Reuters Health Information (2010-09-03): Odds of getting new kidney uneven
Odds of getting new kidney uneven
Last Updated: 2010-09-03 15:55:06 -0400 (Reuters Health)
NEW YORK (Reuters Health) - Patients with kidney disease tend to get onto the transplant waiting list earlier in the course of their disease if they've already had some other solid organ transplant, a new study shows.
Most patients don't get listed for a kidney transplant until they've been on dialysis. But more than one in three patients with prior organ transplants get listed preemptively, before they needed dialysis, according to researchers who examined a U.S. registry of transplant recipients.
Such preemptive listing is known to improve survival chances, but happened only in about one in five kidney disease patients who hadn't received a transplant previously.
Getting a kidney transplant depends mainly on how long a patient has been on the list, whereas for hearts, lungs and livers, the sickest patients get top priority, said Dr. Titte Srinivas of the Cleveland Clinic in Ohio, who led the new study.
"People can wait for years before they get a kidney," said Dr. Srinivas. Of those older than 60 years, he added, "about half of them won't live to be offered a kidney."
The new study, published online September 2nd in the Clinical Journal of the American Society of Nephrology, followed more than 330,000 people placed on the kidney waiting list between 1995 and 2008.
The number of candidates who'd had previous heart, lung or liver transplants more than tripled during that period, reaching almost 5,000 in total.
Women had better odds of being added to the list, as did patients who were white, had private insurance or had received a previous organ transplant.
One possible explanation, the researchers write, is that patients who've already had one transplant are in close contact with their transplant centers, where the doctors might recognize the need for a new kidney before a primary care doctor would.
The disparity "certainly may not have been intentional in any way but raises a serious ethical concern related to justice," said Kerry Bowman, a clinical ethicist at Mount Sinai Hospital in Toronto, Canada, who was not involved in the research.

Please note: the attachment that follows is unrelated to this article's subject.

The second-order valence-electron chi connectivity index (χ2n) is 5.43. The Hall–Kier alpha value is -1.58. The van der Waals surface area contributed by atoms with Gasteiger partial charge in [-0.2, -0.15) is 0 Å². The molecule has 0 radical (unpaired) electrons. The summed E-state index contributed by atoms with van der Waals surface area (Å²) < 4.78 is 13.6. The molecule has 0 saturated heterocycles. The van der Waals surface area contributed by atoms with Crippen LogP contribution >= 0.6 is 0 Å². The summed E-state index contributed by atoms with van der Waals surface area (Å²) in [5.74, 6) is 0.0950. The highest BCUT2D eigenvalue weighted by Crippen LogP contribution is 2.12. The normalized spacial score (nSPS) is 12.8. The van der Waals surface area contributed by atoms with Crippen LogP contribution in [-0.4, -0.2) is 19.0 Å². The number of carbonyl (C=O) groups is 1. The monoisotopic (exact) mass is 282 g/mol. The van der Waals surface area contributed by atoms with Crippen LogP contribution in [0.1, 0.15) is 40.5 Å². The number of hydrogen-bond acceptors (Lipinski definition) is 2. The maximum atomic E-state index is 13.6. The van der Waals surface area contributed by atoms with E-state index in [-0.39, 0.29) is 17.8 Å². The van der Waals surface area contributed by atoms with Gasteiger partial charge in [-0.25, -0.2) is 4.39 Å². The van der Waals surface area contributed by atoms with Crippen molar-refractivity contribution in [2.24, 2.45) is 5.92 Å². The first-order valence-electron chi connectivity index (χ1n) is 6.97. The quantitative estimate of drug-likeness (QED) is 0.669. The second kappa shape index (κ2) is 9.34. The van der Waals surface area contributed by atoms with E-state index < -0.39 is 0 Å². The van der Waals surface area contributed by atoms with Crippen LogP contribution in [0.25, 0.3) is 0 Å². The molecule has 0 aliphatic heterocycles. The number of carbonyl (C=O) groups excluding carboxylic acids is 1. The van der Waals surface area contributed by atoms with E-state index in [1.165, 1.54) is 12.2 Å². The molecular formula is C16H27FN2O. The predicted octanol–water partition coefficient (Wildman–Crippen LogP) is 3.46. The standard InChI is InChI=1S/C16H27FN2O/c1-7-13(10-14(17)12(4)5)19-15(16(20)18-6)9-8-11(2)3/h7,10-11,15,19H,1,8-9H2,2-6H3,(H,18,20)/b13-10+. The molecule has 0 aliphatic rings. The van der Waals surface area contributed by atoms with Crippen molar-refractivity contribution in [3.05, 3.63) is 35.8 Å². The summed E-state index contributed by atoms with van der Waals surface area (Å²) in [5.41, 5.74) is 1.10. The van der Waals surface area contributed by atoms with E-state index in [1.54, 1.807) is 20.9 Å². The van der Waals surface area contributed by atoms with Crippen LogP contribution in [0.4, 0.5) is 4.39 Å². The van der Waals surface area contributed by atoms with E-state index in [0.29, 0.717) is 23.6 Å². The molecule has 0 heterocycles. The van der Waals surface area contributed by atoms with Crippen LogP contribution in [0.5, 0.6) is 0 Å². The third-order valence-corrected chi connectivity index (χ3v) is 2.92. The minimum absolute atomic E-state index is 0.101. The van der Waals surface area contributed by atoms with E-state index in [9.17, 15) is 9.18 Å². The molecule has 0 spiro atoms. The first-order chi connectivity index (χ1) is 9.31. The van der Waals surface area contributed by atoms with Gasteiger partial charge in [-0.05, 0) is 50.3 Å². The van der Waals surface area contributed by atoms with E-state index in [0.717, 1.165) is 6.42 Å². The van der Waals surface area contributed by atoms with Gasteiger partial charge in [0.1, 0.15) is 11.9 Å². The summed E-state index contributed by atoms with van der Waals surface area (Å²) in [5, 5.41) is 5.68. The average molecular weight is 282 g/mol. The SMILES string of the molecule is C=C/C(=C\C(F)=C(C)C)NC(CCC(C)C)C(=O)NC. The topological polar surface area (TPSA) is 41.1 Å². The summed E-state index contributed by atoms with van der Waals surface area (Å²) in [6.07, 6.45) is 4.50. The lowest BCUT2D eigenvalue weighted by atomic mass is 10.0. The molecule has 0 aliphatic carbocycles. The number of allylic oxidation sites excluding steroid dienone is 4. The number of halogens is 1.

"Physician advocacy is a positive aspect of medicine but cannot trump the elements of justice built into waiting lists," Bowman told Reuters Health in an e-mail. "Justice is the foundation and goal of transplant waiting lists and transplant ethics in general. Policy and procedures in this domain need attention on ethical grounds."
Dr. Gail Van Norman, an anesthesiologist and bioethicist at the University of Washington Medical Center in Seattle, pointed out that the uneven odds of making the waiting list could also reflect the type of patients who've had an earlier transplant.
"They are generally savvy, mainstream healthcare consumers, probably even before they received a transplant," Dr. Van Norman, who was not part of the new study, said in an e-mail to Reuters Health.
Dr. Srinivas said doctors might speed up things, wittingly or unwittingly, because patients with previous organ transplants tend to do poorly on the kidney waiting list. On average, his results show, these people tend to deteriorate faster once they're listed, usually surviving less than four years -- or about half as long as those on the waiting list who hadn't received a previous transplant.
"I don't think anybody is doing something really unfair," he said.
Patients with a transplant history "are frequently listed preemptively but have rapid decline once placed on the waiting list," the research team concludes. "Targeted use of expanded-criteria donor and living-donor transplants in (this) population may be particularly important given their high mortality on the waiting list."
Clin J Am Soc Neph 2010.